Is The Rapture Biblical?

| 21st September 2020 | Eschatology

Is The Rapture Biblical?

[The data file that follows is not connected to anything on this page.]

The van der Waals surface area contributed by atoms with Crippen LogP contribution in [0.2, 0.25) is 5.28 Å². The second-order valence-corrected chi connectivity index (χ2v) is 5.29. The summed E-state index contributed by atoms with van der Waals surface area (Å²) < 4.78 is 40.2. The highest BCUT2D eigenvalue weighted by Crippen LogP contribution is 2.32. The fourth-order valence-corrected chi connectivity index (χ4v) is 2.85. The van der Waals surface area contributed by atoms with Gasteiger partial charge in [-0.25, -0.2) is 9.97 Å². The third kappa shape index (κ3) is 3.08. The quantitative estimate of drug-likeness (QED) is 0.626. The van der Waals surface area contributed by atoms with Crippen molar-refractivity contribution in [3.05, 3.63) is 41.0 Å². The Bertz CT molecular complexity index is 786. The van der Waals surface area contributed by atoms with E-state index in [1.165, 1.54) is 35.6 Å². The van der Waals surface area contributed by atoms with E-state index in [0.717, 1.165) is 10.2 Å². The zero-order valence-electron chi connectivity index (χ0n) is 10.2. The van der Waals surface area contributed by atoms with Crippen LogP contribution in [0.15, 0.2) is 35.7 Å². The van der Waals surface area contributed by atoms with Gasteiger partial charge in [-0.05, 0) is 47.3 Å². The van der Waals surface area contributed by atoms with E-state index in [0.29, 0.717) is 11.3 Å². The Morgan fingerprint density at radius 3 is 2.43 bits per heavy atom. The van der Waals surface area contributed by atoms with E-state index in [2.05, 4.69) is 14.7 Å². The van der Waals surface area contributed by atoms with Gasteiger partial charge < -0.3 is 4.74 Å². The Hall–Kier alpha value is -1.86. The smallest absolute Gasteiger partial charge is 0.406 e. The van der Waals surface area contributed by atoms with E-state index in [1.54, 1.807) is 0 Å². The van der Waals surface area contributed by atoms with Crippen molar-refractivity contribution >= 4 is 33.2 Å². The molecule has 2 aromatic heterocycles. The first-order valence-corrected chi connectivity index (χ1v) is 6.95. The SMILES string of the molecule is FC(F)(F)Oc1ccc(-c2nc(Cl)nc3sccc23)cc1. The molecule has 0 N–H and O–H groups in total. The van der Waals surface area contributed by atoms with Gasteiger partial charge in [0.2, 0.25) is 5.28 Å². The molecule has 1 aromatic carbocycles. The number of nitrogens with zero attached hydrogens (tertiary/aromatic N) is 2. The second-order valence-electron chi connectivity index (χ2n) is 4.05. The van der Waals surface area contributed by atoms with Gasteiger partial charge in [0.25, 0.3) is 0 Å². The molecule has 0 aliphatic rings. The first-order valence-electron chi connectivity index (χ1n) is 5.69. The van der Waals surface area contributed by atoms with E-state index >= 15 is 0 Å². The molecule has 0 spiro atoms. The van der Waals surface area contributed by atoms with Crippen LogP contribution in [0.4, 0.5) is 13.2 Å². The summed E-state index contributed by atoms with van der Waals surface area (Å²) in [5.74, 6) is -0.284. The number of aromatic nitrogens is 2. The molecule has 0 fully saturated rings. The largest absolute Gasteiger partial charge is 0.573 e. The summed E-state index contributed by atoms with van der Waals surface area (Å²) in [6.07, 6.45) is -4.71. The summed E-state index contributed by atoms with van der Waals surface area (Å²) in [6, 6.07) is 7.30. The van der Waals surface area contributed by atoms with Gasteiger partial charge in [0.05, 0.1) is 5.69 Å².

Most people have some idea about what the rapture is – or do they? Generally there is an idea or concept of a form of escapism from the world when Jesus returns, which happens pre, mid or post tribulation and in some connection to the millenium. Now, if you understood any of those terms, you are most likely on, or aware of, the Dispensationalism side of things. There’s a lot of doctrine all bundled together in “end times” beliefs, and a fair bit of speculation around “the rapture” with its timing and logistics etc. which makes the whole thing a but murky, but nonetheless, it’s pretty much taken for granted as a staple belief within the Evangelical world. But has this always been so, and does it have any biblical basis? In short: sort of. What is The Rapture? This is the primary verse where the doctrine finds its footing: …then we that are alive, that are left, shall together with them be caught up in the clouds, to meet the Lord in the air: and so shall we ever be with the Lord. — 1 Thessalonians 4:17 On the face of it, that is a pretty obscure (and short) text, yet so much has been written on and speculated about around this event.  I’m not going to cover every aspect of rapture doctrine here, but rather want to just highlight the context of this verse and its parallels in Paul’s other letters, as this seems to get lost under centuries of doctrinal baggage, which, incidentally, also the leads to the next point to look at: is the rapture biblical? The origin of The Rapture The word “rapture” itself comes from the Latin word rapere, which means: “to seize” or “to abduct”. It is a translation from the Greek word that is rendered as “caught up” (ἁρπάζω / harpázō) in our English Bibles today. For many, asking if this belief is biblical is a non-starter because it is assumed so based on 1 Thess. 4 so obviously it is. But this is a presupposition, reading the modern ideas of what “the rapture” means into the text. The modern idea being that Jesus comes back briefly (and maybe secretly), whooses all the Christians into the sky and takes them to heaven, away from all the troubles on the earth, before coming back later to do a proper “second coming”. John Nelson Darby, a 19th-century theologian, is often credited with creating this premillennial rapture doctrine, followed closely by C.I. Scofield who wrote a best-selling annotated Bible which promoted Darby’s rapture views in its footnote commentary. This particular Bible became wildly popular across America in the early 1900s and ended up solidifying the futurist dispensational viewpoint for generations to come within Evangelicalism. Despite the popularity of Scofield’s Bible, what it (and Darby) taught was a novel idea which had not been seen nor heard of before in the previous 1800 years of Church History, yet many Christians accepted it without hesitation, likely due to it being part of the exposition alongside the Scripture they were reading, and therefore a seeming authority. I realise there is somewhat of an irony here in that I’m acting similarly like an authority telling you that this belief is wrong whereas Scofield was writing as though it were accurate, but in an even more ironic twist, just a handful of verses later, the same letter to the Thessalonians says to “test everything; hold fast to what is good” (1 Thess. 5:21). This is what I would invite you to do: don’t just take my word for it, test everything and see if what I say is accurate. The context of The Rapture So what is the context of these verses, if not about being whisked away into the sky with Jesus? A couple of things, but one slightly more obvious than the other, though still overlooked by people, I’ve noticed; the other requires knowing some more about the ancient Greco-Roman culture of the time. Firstly, we only need go back a few verses to see what Paul is writing about here: he begins the passage in verse 13 by say...